Theme

GTK theme handling is a pet peeve of mine, perhaps because it seemed like one of the most exciting features of GTK when it first came out. Back when I first experimented with GTK themes, I thought the whole concept was the cat's meow. GTK themes, along with the theme capabilities of various window managers, left the look and feel of Microsoft Windows in the dark ages. The combination of GTK and Enlightenment or Icewm (the two window managers I used most at the time) also made the best KDE themes as boring as Windows.

Since then KDE and Qt have left GTK and GNOME in the dust with respect to themes and configurability. With years under its belt, you'd think that by now GTK you would be able to do something as simple as customize GTK colors from the GNOME control panel. But you can't. If you want colors other than the default, you'll have to edit some GTK configuration files. I've heard GTK fans say that this is intentional because the default colors make the themes more cohesive and polished.

Hogwash. That may be true of some GTK themes, but many would benefit from the ability to customize the colors. Since you can do it simply by editing a file, why not make the process possible (preferably not only possible but extraordinarily easy) from the GNOME control panel?

Worse, many of the GTK themes get their colors or patterns from graphics files. If you want to change those particular elements of the style, you'll have to fire up GIMP or some other graphics program and put your art talent to work. KDE is not immune to themes that use graphics files with fixed colors and patterns, but you're not nearly as likely to run into that problem in KDE.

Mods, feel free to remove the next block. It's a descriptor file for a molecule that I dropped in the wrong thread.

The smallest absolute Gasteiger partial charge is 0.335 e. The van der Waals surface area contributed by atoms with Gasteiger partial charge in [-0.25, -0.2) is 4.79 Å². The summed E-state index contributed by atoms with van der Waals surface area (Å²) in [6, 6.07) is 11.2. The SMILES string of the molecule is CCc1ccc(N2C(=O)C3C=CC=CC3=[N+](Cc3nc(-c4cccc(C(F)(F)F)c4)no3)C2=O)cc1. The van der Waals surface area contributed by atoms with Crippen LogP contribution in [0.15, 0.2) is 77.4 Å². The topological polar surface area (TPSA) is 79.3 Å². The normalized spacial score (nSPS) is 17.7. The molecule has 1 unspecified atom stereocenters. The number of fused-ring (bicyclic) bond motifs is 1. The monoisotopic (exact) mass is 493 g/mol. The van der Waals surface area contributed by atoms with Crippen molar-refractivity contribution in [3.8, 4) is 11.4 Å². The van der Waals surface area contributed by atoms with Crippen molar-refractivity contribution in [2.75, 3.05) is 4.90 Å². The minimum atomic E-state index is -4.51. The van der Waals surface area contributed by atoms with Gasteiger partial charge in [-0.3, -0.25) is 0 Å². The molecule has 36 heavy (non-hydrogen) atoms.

Indeed, you can do customize just about everything in your KDE environment from the KDE control panel, including tweaks to custom theme engines. (Heck, you can even configure your Linux kernel from the KDE control center!) When you use a custom theme engine, such as Mosfet's High Performance Liquid (see resources for a link), the customization tools are integrated into the control center. One can only hope that GTK and GNOME will catch up with the next version, but I have yet to see any evidence of this. If any of you know differently, please chime in and I'll recant.

That's enough praise and pans for this week. Next week I'll deal with some of the factors that will affect the future of these toolkits and environments.

More Stories By Nicholas Petreley

Nicholas Petreley is a computer consultant and author in Asheville, NC.